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In the superfield formalism we consider fields in a space who has four so called bosonic coordinates $x^{\nu}$ and four so called fermionic coordinates $\theta_1$,$\theta_2$,$\bar{\theta_1}$,$\bar{\theta_2}$.

$x^{\mu}$ are of course the physical space-time coordinates, but, do the Grassmannian coordinates have an analog interpretation like some kind of extra dimension or should I view them as a mere formal artifact?

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  • $\begingroup$ This is why it's considered one of the most abstract contructs in physics, Most of it is just formalism - as the case is with the Grassmann coordinates $\endgroup$ – Avrham Aton Jun 2 '15 at 16:54
  • $\begingroup$ @AvrhamAton what about in supersymmetric theories with extra dimensions, like 11 dimensional supergravity? don't the extra dimensions have anything to do with the fermionic coordinates? $\endgroup$ – Yossarian Jun 3 '15 at 13:57
  • $\begingroup$ I think the difference is the following :whereas for instance in string theory the extra dimensions are an outcome of the theory, In the superfluid formalism they are part if the construct - a way to formulate the theory in a mathematically coherent way. Similarly the wave function in QM has no physical meaning as it is part of the construct of the theory. $\endgroup$ – Avrham Aton Jun 3 '15 at 18:26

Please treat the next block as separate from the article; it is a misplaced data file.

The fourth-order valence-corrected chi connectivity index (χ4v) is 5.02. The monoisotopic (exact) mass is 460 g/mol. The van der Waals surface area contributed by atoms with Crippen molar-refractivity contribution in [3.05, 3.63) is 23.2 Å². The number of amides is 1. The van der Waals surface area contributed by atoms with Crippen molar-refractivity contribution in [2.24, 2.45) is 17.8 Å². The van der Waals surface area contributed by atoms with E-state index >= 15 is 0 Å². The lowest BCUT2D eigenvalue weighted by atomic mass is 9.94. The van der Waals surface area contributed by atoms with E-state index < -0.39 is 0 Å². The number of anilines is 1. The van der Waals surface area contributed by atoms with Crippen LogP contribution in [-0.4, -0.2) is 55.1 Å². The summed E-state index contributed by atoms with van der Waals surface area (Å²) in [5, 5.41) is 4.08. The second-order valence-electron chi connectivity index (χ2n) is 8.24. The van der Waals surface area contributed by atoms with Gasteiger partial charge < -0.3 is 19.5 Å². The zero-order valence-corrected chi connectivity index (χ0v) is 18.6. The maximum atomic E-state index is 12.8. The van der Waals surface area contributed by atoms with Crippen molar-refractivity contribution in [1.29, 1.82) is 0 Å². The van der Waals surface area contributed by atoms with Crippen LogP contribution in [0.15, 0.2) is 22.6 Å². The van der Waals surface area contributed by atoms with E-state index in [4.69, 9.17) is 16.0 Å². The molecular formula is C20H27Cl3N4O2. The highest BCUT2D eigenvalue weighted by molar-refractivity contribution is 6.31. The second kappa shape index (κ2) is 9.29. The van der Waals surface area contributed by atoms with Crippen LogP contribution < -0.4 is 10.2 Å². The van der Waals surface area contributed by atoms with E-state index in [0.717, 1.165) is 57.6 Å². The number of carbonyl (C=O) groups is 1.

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No measuring device in an experiment is going to measure a Grassmann-odd number, if that's what OP means by a physical meaning. A measuring device can only produce real outputs $\subseteq\mathbb{R}$. See also e.g. this Phys.SE post.

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The Grassmann numbers or coordinates are as real as complex numbers. You can do away with both, but that makes the equations more complicated and numerous. So, for simplicity, we use them. Yes, a measuring device can only measure real numbers - but what is a complex number other than just two real numbers, and a superfield a collection of 32 real numbers?

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